RFID in the Supply Chain – A New Demand for Availability
by Frank Hill - Stratus - Monday, 22 January 2007.
Knowing where items are in your supply chain is crucial to maintaining an efficient manufacturing process, and anything that can improve and automate this process is always hailed as the “next big thing”. Radio Frequency Identification tagging, or RFID for short, is one of the technologies that organisations are evaluating with this in mind. According to analyst firm IDTechEx, the number of RFID tags being used during the last year was around 200 million, with high-value individual items being the most likely to be tagged. These can include electronic equipment, prescription drugs or jewelry, to give some examples.

Large retailers such as Tesco and Marks and Spencer have also started RFID projects, and the number of organisations who could benefit from using this technology is continuing to grow. The uses that RFID can be put to within manufacturing companies are impressive: it has the potential to offer a near real-time overview of where all the components or products within a supply chain are at all times.

Using data from their RFID tags, organisations can use this information to get a better insight into their manufacturing processes. Examples of how this information could be used include, monitoring the level of components compared to levels of completed goods for sale or demonstrating how all the stages of the manufacturing process are working.

However, there are two main areas of concern with implementing RFID projects: the first comes from customers who are concerned about RFID data security, as they don’t want to have information on their purchases available to other parties. To allay these concerns, all the information generated by an RFID project has to be stored within a secure database, and the tags should be rendered inoperable once the leave the domain of the manufacturer or supplier.

The second area of concern is that relying on a single powerful IT system in manufacturing exposes the organisation to the risk of IT downtime and data loss. The IT infrastructure responsible for the interrogation and writing of data to the tags has to be very dependable. The impact of losing a few minutes of transaction data can create a complicated inventory nightmare, requiring hours of manual work to correct. The new generation of shopfloor and supply chain applications require companies to re-evaluate the design and lifecycle management of their IT infrastructures.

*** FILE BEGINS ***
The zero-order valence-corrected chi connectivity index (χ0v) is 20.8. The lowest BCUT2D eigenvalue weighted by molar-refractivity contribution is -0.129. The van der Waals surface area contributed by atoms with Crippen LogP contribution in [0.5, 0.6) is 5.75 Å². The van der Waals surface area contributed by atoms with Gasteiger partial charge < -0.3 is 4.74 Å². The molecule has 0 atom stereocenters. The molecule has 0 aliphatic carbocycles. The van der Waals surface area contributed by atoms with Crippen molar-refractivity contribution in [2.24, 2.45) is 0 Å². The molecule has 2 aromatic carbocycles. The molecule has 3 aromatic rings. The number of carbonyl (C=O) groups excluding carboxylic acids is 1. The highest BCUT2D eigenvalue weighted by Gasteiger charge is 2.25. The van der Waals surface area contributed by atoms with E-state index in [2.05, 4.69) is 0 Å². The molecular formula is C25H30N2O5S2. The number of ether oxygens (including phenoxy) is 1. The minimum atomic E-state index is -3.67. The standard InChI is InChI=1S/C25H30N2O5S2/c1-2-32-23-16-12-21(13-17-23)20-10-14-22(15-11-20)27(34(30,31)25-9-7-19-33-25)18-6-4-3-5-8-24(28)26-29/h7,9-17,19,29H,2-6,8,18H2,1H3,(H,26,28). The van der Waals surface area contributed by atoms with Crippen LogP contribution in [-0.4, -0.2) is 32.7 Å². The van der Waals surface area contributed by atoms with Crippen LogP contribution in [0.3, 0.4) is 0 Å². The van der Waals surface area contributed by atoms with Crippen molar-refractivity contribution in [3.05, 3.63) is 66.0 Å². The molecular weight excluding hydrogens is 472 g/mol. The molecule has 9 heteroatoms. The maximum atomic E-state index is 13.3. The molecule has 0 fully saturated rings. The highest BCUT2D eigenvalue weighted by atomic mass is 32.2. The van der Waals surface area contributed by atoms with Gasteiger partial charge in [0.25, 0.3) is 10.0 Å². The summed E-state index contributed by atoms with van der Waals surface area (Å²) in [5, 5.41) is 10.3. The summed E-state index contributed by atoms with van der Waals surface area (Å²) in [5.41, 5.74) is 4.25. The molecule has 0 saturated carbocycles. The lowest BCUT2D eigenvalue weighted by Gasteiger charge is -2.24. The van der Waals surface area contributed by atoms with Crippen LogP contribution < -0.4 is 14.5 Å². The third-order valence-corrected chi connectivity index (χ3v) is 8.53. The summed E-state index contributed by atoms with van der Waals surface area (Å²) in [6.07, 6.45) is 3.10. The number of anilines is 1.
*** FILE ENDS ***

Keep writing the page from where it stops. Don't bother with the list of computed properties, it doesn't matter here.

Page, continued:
Data is read from or written to RFID tags by either handheld or mounted interrogators placed at key points within the manufacturing process and in the supply chain. With the information from these tags becoming so valuable, assessing the availability of the critical applications that run on this data requires the entire IT infrastructure to be treated as an ecosystem. Some components are more sensitive to downtime than others but you will need the server, network, and RFID readers to all be working properly.



When considering the overall IT infrastructure, look for possible single points of failure in the system and plan to eliminate these as much as possible. This could be based on having fault-tolerant hardware in place to protect against a component failure, or putting a standard procedure into place to work around the problem. Close attention should be paid to the server infrastructure as a failure of the application or database servers will halt the entire system and therefore becomes a key part of the design of any implementation of RFID.

Industry legislation around the physical processes within industries such as pharmaceutical manufacturing also requires having continuous availability of data on manufacturing and delivery at all times, so data loss can result in an entire batch of product having to be reworked or scrapped. For organisations that don’t have the added incentive of legislation, there is still plenty to be concerned about when it comes to unreadable or erroneous tag data in your operations.

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